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Hartl-Dengel-Weinberger 3 (HDW 3)

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About this observation
Observer
Peter Goodhew FRAS
Time of observation
08/12/2019 - 17:55
Object
Hartl-Dengel-Weinberger 3 (HDW 3)
Observing location
Fregenal de la Sierra, Spain
Equipment
APM TMB 152 LZOS refractors
QSI6120wsg8 cameras
10Micron GM2000 HPS mount
Exposure
HaOIIILRGB 71.5 hours total integration
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Hartl-Dengel-Weinberger 3 (HDW 3, PK149-09.1, PNG149.4-09.2) is an extremely faint ancient planetary nebula in the constellation Perseus. It is so faint that it is very rarely imaged.

The progenitor star is the small blue star at the 5 o-clock position just below the large yellow star in HDW 3. The progenitor is not, as one would expect, in the centre of the nebula. This is because it is moving rapidly in a north-westerly direction. It is moving through a dense area of interstellar medium (ISM). This ISM is slowing down HDW 3, creating a shock front and the unusual "braided" appearance. As the star isn't slowed by the ISM it has continued to move and is thus no longer at the centre of HDW 3 and is slowly overtaking HDW 3. This causes the shock front to be brighter as it's getting more ultraviolet radiation, whereas of opposite side of HDW 3 is getting less UV radiation and has become invisible. This movement of the star causes differential excitation of the shell. OIII emission, which requires higher energy of the ionizing radiation than HII emission, only happens close to the star.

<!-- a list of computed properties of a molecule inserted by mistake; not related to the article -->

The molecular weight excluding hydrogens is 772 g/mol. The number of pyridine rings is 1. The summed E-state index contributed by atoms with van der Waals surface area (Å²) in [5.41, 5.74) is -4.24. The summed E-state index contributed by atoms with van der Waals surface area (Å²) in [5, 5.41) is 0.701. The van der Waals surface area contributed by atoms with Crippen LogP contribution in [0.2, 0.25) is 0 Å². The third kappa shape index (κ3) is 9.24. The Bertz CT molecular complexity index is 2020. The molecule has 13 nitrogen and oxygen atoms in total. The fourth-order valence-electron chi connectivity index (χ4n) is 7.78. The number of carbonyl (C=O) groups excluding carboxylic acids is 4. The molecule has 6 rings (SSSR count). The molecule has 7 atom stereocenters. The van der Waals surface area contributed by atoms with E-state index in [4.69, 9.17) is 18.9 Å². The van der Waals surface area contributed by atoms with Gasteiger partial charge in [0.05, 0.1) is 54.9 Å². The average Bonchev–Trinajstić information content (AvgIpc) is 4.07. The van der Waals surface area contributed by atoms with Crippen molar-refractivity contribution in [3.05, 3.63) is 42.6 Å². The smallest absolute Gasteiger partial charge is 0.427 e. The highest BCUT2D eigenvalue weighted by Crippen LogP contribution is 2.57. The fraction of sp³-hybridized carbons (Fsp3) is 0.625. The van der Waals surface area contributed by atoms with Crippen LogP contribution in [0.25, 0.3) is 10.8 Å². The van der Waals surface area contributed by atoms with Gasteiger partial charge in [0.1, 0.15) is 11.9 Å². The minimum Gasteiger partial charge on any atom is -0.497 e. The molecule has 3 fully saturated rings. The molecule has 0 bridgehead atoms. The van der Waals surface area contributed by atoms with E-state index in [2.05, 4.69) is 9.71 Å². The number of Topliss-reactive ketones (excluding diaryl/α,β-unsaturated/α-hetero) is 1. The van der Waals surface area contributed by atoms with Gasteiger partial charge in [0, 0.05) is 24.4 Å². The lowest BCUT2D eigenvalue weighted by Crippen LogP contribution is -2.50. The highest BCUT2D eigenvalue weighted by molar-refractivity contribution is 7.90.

Comments

Grant Privett's picture

Intriguing object.

I'm curious, what software are you using to process these images?

Peter Goodhew's picture

Hi Grant, I use CCDSTACK2 for pre-processing (calibration, registration, data rejection and stacking) and then Photoshop CS2 for processing.  Peter

Grant Privett's picture

Thanks.

I was just struck by the relative sharpness of the highly coloured curved bits of nebula compared to the stars. Wondered how that came about.

Peter Goodhew's picture

Two ways Grant:

1. Capturing lots and lots and lots of data. Around 60 hours of narrowband data to get a strong enough signal-to-noise ratio.

2. The use of edge-detection filters in Photoshop (High Pass filter in this case) to bring out the clarity needed.  I first removed the stars to prevent them from disturbing the High Pass filter using the healing brush, and then added them back in afterwards..

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